Q&A with David Moore, government services manager

 

With teams divided across New Zealand, Dave Moore, a services manager for a large government organisation, noticed that team members were ending up in conflict more often than needed. Rather than supporting each other, teams started to avoid communicating with each other. To get communication flowing, David introduced TetraMap. Here’s a look at his case and how it was resolved.

 

What business problem were you trying to solve?

 

The business unit has five physical sites throughout New Zealand so the majority of communication is by telephone or email; we do use video conferencing and two or three times a year meet in person. I wanted to strengthen the level of communication across the business unit; I saw considerable benefits to increased communication which would enhance connectivity and cohesion of how we approached our work.

 

How were you introduced to TetraMap?

I was introduced to TetraMap by another facilitator who was doing HR work at the time for our organisation and attended a workshop to understand what it was all about. I thought and felt it was very real. I’ve participated in other personality-type programmes, however, I felt TetraMap was easy to understand, had good synergies in the descriptors, and provided a safe language to use.

 

Did you have any reservations about using TetraMap?

After my experience with TetraMap, I thought my leadership team would benefit from the experience, as well adding another communication skill. I needed people to be open to a new approach, prepared to learn something about themselves as well as their colleagues, and of course, to then apply their learnings. I was a little nervous about doing this; we’re very compliance-driven and I worried some people would consider it ‘fluffy’.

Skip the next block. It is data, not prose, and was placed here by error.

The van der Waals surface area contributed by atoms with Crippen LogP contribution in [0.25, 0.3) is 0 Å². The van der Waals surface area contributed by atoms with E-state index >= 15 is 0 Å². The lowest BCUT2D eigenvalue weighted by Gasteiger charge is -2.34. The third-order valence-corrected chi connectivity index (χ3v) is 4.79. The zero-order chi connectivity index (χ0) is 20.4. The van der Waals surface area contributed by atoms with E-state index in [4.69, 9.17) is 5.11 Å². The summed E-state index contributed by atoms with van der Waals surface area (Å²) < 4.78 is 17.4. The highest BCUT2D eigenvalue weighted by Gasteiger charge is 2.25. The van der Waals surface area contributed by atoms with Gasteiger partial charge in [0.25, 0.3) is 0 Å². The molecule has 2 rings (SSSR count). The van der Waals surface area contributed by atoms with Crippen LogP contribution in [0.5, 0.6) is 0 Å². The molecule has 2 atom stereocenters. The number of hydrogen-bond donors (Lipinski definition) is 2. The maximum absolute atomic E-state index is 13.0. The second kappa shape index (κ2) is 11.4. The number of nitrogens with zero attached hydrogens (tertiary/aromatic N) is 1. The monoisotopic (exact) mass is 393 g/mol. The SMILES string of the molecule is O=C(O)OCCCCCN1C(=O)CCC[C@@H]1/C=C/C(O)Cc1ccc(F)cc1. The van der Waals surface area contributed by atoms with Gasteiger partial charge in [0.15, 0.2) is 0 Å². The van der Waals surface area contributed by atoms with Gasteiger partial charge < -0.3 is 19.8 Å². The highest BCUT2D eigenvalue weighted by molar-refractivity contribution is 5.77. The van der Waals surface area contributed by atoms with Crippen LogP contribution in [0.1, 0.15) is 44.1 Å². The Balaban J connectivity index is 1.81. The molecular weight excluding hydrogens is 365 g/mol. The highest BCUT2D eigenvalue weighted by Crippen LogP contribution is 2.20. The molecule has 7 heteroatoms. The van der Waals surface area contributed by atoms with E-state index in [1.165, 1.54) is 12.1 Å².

How did people react?

I had some concerns to start with on how certain people would engage with it. I was pleasantly surprised: individuals appeared to easily relate to the process and materials and were prepared to share a little about the way they think, behave, and communicate, and we had some fun as well. I found people wanted to engage and participate.

 

What were some of the responses?

It was quite a powerful day as people openly talked about their experiences with communication, how they felt, and how they perceived others. A lot of people were shocked at the truthful responses. I heard a lot of “I didn’t know I was seen this way” or “It’s not their problem, it’s my problem” – a few light bulbs went off. As I stated, it has also given us a really safe language to use.

 

How have you applied this language?

On conference calls, for instance, we say, “I appreciate your approach but this is my preference (remember, I’m high in Water), so here is how I see it.” Or individuals will start to take notice of other people’s preferences by saying, “I can see the Fire coming out in you.” Instead of disagreeing, we can use this language to understand each other better and see each other’s approach. It has proactively removed real or perceived communication barriers.

 

How will you use TetraMap moving forward?

I build this [TetraMap] into my everyday communication; understanding how others think and knowing their communication preferences is very powerful. I have a list of my leadership team’s [individual] communication preferences above my phone, so it reminds each time I pick up the phone how best to pitch my communications to get the best out of them.

 

I believe the process and language TetraMap has provided have enabled my team to improve communications with their peers as well as their people – after all, it’s all about the people and communicating with them to achieve great results.

Leave a Reply

Your email address will not be published. Required fields are marked *